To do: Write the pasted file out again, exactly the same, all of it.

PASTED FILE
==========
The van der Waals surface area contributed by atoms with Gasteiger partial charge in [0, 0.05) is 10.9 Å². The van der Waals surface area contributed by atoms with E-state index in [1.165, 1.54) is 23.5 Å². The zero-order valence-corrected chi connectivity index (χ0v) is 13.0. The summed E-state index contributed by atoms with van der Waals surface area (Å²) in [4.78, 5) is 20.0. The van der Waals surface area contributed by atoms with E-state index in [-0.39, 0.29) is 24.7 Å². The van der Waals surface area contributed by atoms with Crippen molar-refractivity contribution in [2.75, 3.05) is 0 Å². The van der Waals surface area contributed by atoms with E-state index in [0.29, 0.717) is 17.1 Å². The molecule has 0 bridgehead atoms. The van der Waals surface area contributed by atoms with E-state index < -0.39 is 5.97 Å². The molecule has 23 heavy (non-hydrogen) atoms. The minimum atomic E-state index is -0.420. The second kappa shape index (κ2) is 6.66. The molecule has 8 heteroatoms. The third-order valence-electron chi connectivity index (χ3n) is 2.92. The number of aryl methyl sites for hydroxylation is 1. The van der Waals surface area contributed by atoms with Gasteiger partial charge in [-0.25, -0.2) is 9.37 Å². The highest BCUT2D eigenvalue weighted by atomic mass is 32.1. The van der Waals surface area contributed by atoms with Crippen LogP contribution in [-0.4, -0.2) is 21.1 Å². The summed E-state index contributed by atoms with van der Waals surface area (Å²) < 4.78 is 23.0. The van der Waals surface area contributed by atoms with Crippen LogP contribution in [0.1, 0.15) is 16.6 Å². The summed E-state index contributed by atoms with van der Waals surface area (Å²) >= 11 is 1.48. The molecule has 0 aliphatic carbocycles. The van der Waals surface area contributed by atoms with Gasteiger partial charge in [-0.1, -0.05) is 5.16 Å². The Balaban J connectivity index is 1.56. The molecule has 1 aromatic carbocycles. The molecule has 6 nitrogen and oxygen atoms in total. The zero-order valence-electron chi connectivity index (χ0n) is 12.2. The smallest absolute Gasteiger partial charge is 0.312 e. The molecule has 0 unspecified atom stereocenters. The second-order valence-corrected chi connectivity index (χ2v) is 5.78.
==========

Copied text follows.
The van der Waals surface area contributed by atoms with Gasteiger partial charge in [0, 0.05) is 10.9 Å². The van der Waals surface area contributed by atoms with E-state index in [1.165, 1.54) is 23.5 Å². The zero-order valence-corrected chi connectivity index (χ0v) is 13.0. The summed E-state index contributed by atoms with van der Waals surface area (Å²) in [4.78, 5) is 20.0. The van der Waals surface area contributed by atoms with E-state index in [-0.39, 0.29) is 24.7 Å². The van der Waals surface area contributed by atoms with Crippen molar-refractivity contribution in [2.75, 3.05) is 0 Å². The van der Waals surface area contributed by atoms with E-state index in [0.29, 0.717) is 17.1 Å². The molecule has 0 bridgehead atoms. The van der Waals surface area contributed by atoms with E-state index < -0.39 is 5.97 Å². The molecule has 23 heavy (non-hydrogen) atoms. The minimum atomic E-state index is -0.420. The second kappa shape index (κ2) is 6.66. The molecule has 8 heteroatoms. The third-order valence-electron chi connectivity index (χ3n) is 2.92. The number of aryl methyl sites for hydroxylation is 1. The van der Waals surface area contributed by atoms with Gasteiger partial charge in [-0.25, -0.2) is 9.37 Å². The highest BCUT2D eigenvalue weighted by atomic mass is 32.1. The van der Waals surface area contributed by atoms with Crippen LogP contribution in [-0.4, -0.2) is 21.1 Å². The summed E-state index contributed by atoms with van der Waals surface area (Å²) < 4.78 is 23.0. The van der Waals surface area contributed by atoms with Crippen LogP contribution in [0.1, 0.15) is 16.6 Å². The summed E-state index contributed by atoms with van der Waals surface area (Å²) >= 11 is 1.48. The molecule has 0 aliphatic carbocycles. The van der Waals surface area contributed by atoms with Gasteiger partial charge in [-0.1, -0.05) is 5.16 Å². The Balaban J connectivity index is 1.56. The molecule has 1 aromatic carbocycles. The molecule has 6 nitrogen and oxygen atoms in total. The zero-order valence-electron chi connectivity index (χ0n) is 12.2. The smallest absolute Gasteiger partial charge is 0.312 e. The molecule has 0 unspecified atom stereocenters. The second-order valence-corrected chi connectivity index (χ2v) is 5.78.